Oxbridge deaf to the Hear's siren call
Institutions say they will not be adopting student report card scheme. David Matthews reports
The universities of Oxford and Cambridge have no plans to introduce a new system of recording student achievement, it has emerged.
Last week, Universities UK and GuildHE gave their backing to the Higher Education Achievement Reports (Hear), which will provide a detailed breakdown of students' marks and record their extracurricular activities.
As of last week, 109 of the UK's higher education institutions had requested starter packs for implementing the Hear, including 14 of the 24-strong Russell Group of research-intensive universities.
But a spokeswoman for Oxford said evidence from the Hear pilot and other feedback indicated that there was "a lack of interest from employers", and so the university had "no plans to implement the Hear, unless evidence of demand for it from our students or employers emerges".
A spokesman for Cambridge said it also had no plans to introduce the scheme.
Of the universities that responded to an enquiry to Russell Group institutions by Times Higher Education, the universities of Nottingham, Southampton and Queen's University Belfast said they have not yet decided to adopt the Hear.
One senior figure at a Russell Group university who had looked into adopting the scheme said it was likely to be a "damp squib".
Peter Williams, former chief executive of the Quality Assurance Agency and a member of the steering group recommending the Hear, said that Oxford and Cambridge took "rather obvious gratification" from "being different".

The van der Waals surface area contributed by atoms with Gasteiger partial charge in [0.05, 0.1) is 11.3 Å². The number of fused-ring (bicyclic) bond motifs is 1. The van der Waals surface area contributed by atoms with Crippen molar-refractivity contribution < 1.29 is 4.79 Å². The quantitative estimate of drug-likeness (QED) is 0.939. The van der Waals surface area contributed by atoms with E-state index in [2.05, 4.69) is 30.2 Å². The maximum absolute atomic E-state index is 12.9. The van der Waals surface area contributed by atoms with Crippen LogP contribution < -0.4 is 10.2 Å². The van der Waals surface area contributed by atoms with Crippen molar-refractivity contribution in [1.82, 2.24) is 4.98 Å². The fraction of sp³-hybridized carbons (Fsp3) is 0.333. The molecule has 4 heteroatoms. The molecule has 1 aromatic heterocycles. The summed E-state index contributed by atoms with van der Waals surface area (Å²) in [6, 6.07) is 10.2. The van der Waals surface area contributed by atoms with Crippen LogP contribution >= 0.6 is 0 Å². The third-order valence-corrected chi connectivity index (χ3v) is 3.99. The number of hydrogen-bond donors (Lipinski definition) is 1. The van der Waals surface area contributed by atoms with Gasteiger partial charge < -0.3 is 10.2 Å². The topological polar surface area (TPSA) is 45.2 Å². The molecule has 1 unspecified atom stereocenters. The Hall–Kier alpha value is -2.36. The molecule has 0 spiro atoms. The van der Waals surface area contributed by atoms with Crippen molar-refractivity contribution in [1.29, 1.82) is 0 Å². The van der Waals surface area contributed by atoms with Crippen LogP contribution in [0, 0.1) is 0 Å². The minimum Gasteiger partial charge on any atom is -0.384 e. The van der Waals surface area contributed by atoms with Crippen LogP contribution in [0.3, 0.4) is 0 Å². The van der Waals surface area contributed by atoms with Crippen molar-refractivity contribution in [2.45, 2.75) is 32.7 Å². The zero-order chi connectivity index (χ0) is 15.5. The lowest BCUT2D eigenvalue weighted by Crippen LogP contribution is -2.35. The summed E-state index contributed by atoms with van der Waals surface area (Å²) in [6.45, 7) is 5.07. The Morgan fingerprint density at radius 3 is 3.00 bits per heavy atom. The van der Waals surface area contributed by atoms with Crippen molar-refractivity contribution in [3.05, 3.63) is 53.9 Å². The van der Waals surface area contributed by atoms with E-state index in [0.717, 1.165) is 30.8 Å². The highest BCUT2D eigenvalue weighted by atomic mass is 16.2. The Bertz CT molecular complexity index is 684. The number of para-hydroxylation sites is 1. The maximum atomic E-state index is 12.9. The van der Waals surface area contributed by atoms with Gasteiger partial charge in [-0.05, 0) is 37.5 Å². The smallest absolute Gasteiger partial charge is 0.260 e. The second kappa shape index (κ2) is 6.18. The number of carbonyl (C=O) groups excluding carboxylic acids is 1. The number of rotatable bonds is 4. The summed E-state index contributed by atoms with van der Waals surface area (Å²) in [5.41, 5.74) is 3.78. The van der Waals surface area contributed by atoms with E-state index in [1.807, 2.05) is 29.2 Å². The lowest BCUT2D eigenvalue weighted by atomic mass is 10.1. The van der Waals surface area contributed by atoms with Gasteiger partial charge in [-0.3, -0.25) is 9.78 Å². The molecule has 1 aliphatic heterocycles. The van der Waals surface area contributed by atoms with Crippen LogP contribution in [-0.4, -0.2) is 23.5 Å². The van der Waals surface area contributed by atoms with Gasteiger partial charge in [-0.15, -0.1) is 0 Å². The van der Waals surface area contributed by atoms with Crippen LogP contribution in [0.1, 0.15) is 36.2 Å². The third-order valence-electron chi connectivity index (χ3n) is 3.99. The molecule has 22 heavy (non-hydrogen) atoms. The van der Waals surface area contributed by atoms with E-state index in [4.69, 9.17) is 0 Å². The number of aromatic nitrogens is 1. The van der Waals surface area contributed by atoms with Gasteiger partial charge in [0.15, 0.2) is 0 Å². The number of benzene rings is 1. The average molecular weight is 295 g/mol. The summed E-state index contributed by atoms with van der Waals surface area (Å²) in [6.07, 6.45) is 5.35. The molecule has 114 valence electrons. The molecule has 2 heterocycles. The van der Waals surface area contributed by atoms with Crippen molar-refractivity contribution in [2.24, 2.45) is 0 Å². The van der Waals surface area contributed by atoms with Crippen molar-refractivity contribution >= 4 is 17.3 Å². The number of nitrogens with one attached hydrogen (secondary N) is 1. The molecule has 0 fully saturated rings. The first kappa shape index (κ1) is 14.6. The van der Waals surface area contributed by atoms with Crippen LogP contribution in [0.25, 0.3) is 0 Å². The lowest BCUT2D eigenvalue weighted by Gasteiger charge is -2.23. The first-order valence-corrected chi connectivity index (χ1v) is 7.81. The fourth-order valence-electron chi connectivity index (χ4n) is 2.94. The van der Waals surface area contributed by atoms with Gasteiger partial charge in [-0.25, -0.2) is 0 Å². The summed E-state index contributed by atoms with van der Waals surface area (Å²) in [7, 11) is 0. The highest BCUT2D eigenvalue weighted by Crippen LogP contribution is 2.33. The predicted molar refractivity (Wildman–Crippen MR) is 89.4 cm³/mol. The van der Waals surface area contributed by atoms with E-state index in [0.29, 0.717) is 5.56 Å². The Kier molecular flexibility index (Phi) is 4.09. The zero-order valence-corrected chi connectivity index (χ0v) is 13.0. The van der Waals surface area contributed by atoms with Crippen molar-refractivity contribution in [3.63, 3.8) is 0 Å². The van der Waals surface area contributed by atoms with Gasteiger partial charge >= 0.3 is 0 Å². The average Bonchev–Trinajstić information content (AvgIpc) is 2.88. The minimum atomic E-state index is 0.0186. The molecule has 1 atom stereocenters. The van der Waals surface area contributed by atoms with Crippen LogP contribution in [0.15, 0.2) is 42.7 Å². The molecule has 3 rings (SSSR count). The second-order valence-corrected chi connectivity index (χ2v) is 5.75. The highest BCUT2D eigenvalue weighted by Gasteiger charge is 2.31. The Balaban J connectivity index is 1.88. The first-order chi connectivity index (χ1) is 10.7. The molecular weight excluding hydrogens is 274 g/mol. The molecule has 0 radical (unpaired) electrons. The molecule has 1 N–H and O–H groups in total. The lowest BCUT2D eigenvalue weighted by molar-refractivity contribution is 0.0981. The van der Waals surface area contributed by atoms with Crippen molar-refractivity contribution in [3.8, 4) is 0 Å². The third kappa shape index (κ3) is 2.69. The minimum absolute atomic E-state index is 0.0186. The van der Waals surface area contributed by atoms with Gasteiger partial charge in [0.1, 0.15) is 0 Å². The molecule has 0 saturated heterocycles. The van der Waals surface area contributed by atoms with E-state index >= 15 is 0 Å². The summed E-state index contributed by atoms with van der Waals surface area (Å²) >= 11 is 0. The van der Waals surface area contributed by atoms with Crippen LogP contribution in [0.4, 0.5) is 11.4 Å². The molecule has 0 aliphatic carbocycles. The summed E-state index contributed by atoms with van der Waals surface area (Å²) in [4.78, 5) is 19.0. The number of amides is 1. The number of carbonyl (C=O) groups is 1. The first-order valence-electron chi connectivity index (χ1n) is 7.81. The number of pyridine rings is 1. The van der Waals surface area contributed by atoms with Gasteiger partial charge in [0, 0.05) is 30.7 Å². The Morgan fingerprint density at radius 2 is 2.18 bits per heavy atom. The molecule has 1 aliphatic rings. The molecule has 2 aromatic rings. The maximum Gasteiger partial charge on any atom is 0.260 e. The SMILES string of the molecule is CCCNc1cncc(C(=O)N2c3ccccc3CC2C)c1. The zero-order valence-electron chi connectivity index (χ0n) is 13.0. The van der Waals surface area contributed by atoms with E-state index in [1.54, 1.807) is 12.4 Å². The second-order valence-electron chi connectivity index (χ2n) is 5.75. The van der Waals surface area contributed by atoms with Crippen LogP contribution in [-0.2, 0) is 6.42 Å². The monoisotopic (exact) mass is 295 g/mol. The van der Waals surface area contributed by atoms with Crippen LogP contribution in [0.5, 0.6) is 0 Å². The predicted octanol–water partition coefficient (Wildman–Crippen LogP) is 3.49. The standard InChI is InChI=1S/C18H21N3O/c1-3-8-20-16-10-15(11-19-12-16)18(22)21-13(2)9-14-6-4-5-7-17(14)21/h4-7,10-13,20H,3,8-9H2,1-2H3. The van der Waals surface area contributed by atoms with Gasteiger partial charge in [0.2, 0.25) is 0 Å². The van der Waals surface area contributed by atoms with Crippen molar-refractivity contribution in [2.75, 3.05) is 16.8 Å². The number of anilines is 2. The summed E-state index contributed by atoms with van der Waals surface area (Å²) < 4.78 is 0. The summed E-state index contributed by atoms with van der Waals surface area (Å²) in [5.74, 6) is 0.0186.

He said that the pair would ultimately adopt the new system, "but only if the Hear catches on generally. Oxbridge [is] not generally 'leading' universities when it comes to innovations of this sort."
Asked why universities would adopt the Hear, Sir Robert Burgess, vice-chancellor of the University of Leicester and chair of the steering group, said that student pressure would encourage institutions to use the reports.
He argued that students would say "I would rather like one of those" if they realised their peers received the Hear.
Some universities already record student activities for their own awards. For example, the University of Southampton offers a "graduate passport" that requires students to complete a certain number of activities alongside their degree.
The University of Edinburgh already runs an "Edinburgh Award" recognising volunteering, part-time work and other activities, and has now begun to introduce the Hear.
Susan Rigby, vice-principal, learning and teaching, said that the reports were useful for developing a "sense of employability", but cautioned that universities "cannot, and should not attempt to, produce work-ready staff for a company".
She warned that the activities section of the Hear "could turn into a glorified Duke of Edinburgh's Award", in which activities, as opposed to qualities and capabilities, were recorded.
Dr Rigby stressed that students needed to reflect on their extracurricular activities, something the Edinburgh Award required them to do.